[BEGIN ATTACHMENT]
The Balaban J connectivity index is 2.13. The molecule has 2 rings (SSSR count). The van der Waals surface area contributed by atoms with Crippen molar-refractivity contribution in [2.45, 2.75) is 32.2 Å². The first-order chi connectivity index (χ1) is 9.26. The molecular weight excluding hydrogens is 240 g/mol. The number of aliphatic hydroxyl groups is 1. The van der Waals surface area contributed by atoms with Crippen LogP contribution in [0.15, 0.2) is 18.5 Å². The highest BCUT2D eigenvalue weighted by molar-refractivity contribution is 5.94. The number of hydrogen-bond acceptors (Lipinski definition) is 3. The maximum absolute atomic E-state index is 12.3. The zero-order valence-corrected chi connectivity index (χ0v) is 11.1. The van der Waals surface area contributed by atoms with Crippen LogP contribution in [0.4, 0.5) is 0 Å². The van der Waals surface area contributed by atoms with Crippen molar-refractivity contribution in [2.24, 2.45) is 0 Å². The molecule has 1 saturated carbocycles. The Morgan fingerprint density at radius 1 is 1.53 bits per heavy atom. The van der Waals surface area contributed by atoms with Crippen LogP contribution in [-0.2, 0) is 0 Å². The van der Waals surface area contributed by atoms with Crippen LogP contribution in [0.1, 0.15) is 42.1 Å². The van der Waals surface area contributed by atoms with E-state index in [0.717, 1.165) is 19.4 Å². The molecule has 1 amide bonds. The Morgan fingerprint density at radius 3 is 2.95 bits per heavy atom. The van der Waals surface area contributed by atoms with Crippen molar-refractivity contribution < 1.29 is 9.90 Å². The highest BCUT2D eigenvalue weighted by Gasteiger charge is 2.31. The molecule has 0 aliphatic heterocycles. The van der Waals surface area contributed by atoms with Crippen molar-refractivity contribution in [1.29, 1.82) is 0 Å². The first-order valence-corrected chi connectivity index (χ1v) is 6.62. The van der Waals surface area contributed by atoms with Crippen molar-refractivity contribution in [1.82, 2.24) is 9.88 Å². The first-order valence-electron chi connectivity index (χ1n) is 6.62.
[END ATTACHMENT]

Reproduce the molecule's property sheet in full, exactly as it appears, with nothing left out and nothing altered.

The Balaban J connectivity index is 2.13. The molecule has 2 rings (SSSR count). The van der Waals surface area contributed by atoms with Crippen molar-refractivity contribution in [2.45, 2.75) is 32.2 Å². The first-order chi connectivity index (χ1) is 9.26. The molecular weight excluding hydrogens is 240 g/mol. The number of aliphatic hydroxyl groups is 1. The van der Waals surface area contributed by atoms with Crippen LogP contribution in [0.15, 0.2) is 18.5 Å². The highest BCUT2D eigenvalue weighted by molar-refractivity contribution is 5.94. The number of hydrogen-bond acceptors (Lipinski definition) is 3. The maximum absolute atomic E-state index is 12.3. The zero-order valence-corrected chi connectivity index (χ0v) is 11.1. The van der Waals surface area contributed by atoms with Crippen LogP contribution in [0.4, 0.5) is 0 Å². The van der Waals surface area contributed by atoms with Crippen molar-refractivity contribution in [2.24, 2.45) is 0 Å². The molecule has 1 saturated carbocycles. The Morgan fingerprint density at radius 1 is 1.53 bits per heavy atom. The van der Waals surface area contributed by atoms with Crippen LogP contribution in [-0.2, 0) is 0 Å². The van der Waals surface area contributed by atoms with Crippen LogP contribution in [0.1, 0.15) is 42.1 Å². The van der Waals surface area contributed by atoms with E-state index in [0.717, 1.165) is 19.4 Å². The molecule has 1 amide bonds. The Morgan fingerprint density at radius 3 is 2.95 bits per heavy atom. The van der Waals surface area contributed by atoms with Crippen molar-refractivity contribution < 1.29 is 9.90 Å². The highest BCUT2D eigenvalue weighted by Gasteiger charge is 2.31. The molecule has 0 aliphatic heterocycles. The van der Waals surface area contributed by atoms with Crippen molar-refractivity contribution in [1.29, 1.82) is 0 Å². The first-order valence-corrected chi connectivity index (χ1v) is 6.62. The van der Waals surface area contributed by atoms with Crippen molar-refractivity contribution in [1.82, 2.24) is 9.88 Å². The first-order valence-electron chi connectivity index (χ1n) is 6.62.